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Idea for combatting problem gambling

Discussion in 'Casino Industry Discussion' started by MichaelBluejay, Aug 14, 2018.

    Aug 14, 2018
  1. MichaelBluejay

    MichaelBluejay Full Member webmeister

    Occupation:
    Webmaster
    Location:
    In Austin, Texas, man
    I know many people are unconcerned with problem gambling, and dismiss the idea by blaming the gambler for not having more self-control. There are two powerful arguments against that. First, in recent years psychological research has demonstrated conclusively that the part of the brain responsible for controlling impulsive behavior is typically underdeveloped or non-functioning in people suffering from a host of addictions, including gambling. In short, it's kind of unfair to blame people for addiction when they don't have the ability to control it the way you or I do. Second, gambling addiction affects more than just the gambler, it affects his/her spouses, children, and often employers. Whatever one thinks of the culpability of the gambler, the innocent bystanders are surely victims.

    So, how to combat problem gambling? My idea is simple: When registering at a casino, a player sets daily, weekly, monthly, and yearly loss limits, which the casino is bound to respect. That's easy to enforce online; for land casinos, it would require that you must use your card in order to play, whether table games or slots. Though that's not currently the practice, it isn't such a far-fetched idea. You have to show ID to buy alcohol, you have to be licensed to drive a car, so in order to engage in an activity that has demonstrable negative societal effects for a portion of the population, requiring the use of a player's card is eminently reasonable. It's a downside, sure, but the benefit derived from it is surely much greater. I'd agree in a heartbeat, because it's better for society.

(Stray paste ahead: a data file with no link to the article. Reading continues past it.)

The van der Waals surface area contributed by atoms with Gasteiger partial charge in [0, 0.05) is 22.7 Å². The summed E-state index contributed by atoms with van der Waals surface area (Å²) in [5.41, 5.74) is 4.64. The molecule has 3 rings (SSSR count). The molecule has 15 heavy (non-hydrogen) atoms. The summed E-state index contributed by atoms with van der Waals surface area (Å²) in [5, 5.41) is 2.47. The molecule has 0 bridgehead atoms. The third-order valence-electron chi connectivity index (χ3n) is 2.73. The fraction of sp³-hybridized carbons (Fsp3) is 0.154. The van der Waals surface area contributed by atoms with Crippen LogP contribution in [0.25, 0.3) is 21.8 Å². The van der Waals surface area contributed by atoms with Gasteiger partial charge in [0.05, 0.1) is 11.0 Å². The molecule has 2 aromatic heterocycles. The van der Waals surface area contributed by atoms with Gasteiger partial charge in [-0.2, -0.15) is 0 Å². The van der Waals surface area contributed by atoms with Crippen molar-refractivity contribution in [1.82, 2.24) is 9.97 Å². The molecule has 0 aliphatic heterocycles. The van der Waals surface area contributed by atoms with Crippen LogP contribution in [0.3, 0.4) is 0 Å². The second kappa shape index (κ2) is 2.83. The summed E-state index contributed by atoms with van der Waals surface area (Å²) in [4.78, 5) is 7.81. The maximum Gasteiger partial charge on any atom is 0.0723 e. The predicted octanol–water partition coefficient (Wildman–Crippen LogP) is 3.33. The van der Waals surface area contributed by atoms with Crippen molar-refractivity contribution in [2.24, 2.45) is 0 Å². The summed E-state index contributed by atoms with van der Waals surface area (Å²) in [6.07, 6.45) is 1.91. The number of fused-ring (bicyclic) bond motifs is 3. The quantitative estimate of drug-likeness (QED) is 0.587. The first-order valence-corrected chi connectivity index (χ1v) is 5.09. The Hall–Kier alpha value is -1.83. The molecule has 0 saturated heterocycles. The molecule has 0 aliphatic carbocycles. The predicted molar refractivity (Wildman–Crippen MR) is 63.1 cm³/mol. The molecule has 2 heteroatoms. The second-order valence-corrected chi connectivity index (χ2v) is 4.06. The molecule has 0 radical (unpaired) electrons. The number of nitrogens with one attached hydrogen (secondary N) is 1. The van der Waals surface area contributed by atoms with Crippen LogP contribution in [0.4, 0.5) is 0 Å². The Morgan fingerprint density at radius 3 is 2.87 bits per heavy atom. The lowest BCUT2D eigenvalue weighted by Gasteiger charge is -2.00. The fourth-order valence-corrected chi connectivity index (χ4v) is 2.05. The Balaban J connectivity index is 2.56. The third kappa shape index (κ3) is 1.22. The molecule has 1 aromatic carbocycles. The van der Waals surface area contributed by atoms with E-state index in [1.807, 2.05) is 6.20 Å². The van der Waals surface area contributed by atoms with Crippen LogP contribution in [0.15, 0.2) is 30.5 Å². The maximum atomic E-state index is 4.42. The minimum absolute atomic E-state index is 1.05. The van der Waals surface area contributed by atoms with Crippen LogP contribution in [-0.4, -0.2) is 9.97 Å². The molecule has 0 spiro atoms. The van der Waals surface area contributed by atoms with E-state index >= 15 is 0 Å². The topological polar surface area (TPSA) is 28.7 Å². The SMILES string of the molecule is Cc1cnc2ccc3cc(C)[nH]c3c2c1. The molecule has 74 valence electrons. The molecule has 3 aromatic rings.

There are many details that would need to be worked out, but they're not show-stoppers, such as making sure the self-imposed limits are reasonable for the player's income and wealth level. And while no solution about that will be perfect, it doesn't have to be: As long as it *usually* works, that's the point. There's the old saying, "The perfect is the enemy of the good," meaning that people often oppose a reasonable improvement just because the suggestion isn't foolproof.

    Casinos would never do this voluntarily, because it would cut into their profits. After all, if they wanted to implement something like this, they would have already, since there was nothing stopping them. That means that it would take government law to make it happen.

    What do you all think about this?
     
    Betreels Casino likes this.
  2. Aug 14, 2018
  3. goatwack

    goatwack Denny, two is great, but three is a crowd CAG

    Occupation:
    Stuntman
    Location:
    Londonia
    I was never enamoured with the UKGC's clampdown on regulating how we play, given that gamblers value their autonomy when it comes to losing.

    Having taken a step back from the gambling, I can see how this would be a useful idea personally. Problem gambling and gambling most of your spare money aren't that far apart, and people around you get affected directly or indirectly, there's no denying it!

    I'm sure there are many that don't budget and just gamble 'As and when', which is never good. I'd like to think that filtering one's limits from the outset would only be a positive move. This is RG implemented properly, though I can't see casinos rolling this idea out anytime soon :cool: